Having just finished a fantastic book that talked about – among many other things – whether Christians should “keep it real” with the world, I felt as though I should blog about my entanglement. Not because it’s so interesting that a middle-aged woman would get so worked up about what amounts to normal, first-world problems, but because I wanted to share a vision that God is giving me to deal with feeling this way. (Spoiler: it isn’t His magically making things perfect….that miracle is for the next world, not this one).

When I went to bed last night, my More Spiritual Self was kinked up.

After instigating a mild argument with my husband, I had tried to sleep. When that failed, I tried to pray. Fitfully, I asked God would He please give me a break here?  I know we are not supposed to let the sun go down on our anger, but I am clearly in the right!

That small, still voice didn’t chastise me anymore. Still, I quit trying to pray because I was so out-of-sorts and jumbled up, I couldn’t tell where one request started and another whiny demand ended.  Frustrated, I tossed and turned all night. Tomorrow will be better, I told myself.

But this morning, nothing in my closet fit me – The Fat Fairy neglected to visit me during the night to relieve the body-issue angst that is the hallmark of my Selfish Self. (If she would only come and take my fat away while I was sleeping and leave money in it’s place, it would solve TWO problems simultaneously!) All day, worry entangled me. Issues big and small (and all out of my control) tormented me and I walked around in a cloud of menopausal grump.

By noon, I had myself so knotted up with stress that I broke out in tears at Costco while waiting to purchase toilet paper and cat food. The check-out girl was very friendly, in a “I’ve no idea what to do about this” way, which made me cry harder because I felt sorry for her. She didn’t tell me to have a nice day.

But on the way home from Costco, I had a random memory about a short exchange between my daughter and I earlier.  When I had taken her to school that morning, I complimented her on her outfit (which really was lovely) and she held out her necklace for me to see and said, “It’s my favorite.”

I also remembered that it was the same gold-toned necklace with beads and feathers on it  that sat on our kitchen table for a week, knotted up in a ball. My daughter had gotten it tangled up at the bottom of a bag and asked me to unravel it, which I’d tried to do several times.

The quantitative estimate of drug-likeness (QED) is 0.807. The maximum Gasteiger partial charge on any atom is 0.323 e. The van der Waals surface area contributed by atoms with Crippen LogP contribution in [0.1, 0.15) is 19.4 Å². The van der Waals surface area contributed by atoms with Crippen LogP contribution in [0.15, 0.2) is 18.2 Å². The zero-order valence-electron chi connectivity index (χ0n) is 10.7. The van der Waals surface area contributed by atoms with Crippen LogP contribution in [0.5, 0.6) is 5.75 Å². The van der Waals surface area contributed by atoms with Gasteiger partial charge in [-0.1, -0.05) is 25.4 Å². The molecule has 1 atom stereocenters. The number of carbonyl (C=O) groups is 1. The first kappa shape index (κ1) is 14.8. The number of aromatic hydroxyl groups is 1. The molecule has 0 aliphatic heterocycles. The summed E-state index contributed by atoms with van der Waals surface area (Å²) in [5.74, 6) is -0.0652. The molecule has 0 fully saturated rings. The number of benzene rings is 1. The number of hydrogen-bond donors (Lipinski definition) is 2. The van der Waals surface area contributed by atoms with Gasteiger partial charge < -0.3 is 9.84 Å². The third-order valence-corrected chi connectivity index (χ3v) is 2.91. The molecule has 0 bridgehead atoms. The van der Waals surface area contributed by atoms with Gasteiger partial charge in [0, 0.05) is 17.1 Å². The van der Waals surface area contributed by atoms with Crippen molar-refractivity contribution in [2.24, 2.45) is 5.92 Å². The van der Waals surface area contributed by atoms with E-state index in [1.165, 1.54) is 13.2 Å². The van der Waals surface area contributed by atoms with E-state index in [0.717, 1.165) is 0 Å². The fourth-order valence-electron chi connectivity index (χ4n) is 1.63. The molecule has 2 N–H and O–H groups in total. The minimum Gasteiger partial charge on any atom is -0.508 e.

“You should really take better care of your stuff,” I had told her, when she’d given it to me and asked me to fix it.

And each time I would try to untangle it, the frustration mounted. Within minutes of not being able to tell where one link started and another began, I’d leave the project out of sorts, the necklace jumbled up worse than before. She’s just going to have to throw it out…it’s unsalvageable.

As a last resort,  I enlisted the help of my husband, who patiently untangled the entire chain and left it for my daughter to find on the kitchen table. He didn’t fuss at her for letting it get that way, he just solved the problem behind the scenes.  Which brings me back to today, when she wore her favorite piece of jewelry restored to it’s former glory.

I’m trying to untangle my chain, I realized. I’m knotted in a ball and don’t even know what to pray for.

“Perhaps,” said my More Spiritual Self. “You should give the big ball of it to God and let him untangle it.” And my Selfish Self, after reeling from the sting that my husband would be God in this analogy, had to concur that I have to bring my anxiety, pain and restlessness while I am still frustrated. Nothing is unsalvageable to God, but when I try to untangle myself, I make the knot bigger. He will be untangling  my messes  all the days of my life, but I have to leave it on the kitchen table, so to speak – and not as a last resort.

Sometimes I fail to take my issues to Him because I know He has every right to say, “You should take better care of your stuff” and I’m afraid He will.

But He never does, He just loves.

I’d like to say that VOILA! I am in a fantastic mood now that I had an epiphany, but I’m trying to “keep it real” here.  I can tell you that this afternoon, I’m not crying anymore and that when I got home from Costco, I broke down and changed into sweatpants with an elastic waistband. I texted my awesome husband that I love him twice today and I am still sober, which doesn’t seem like it should be a big deal after eleven and a half years of not drinking, but trust me – sometimes it still is. All of these things (yes, even elastic waistbands!) are blessings.

And God is still on the throne and loves us even though we are messy, knotted-up things.

We’re His favorites.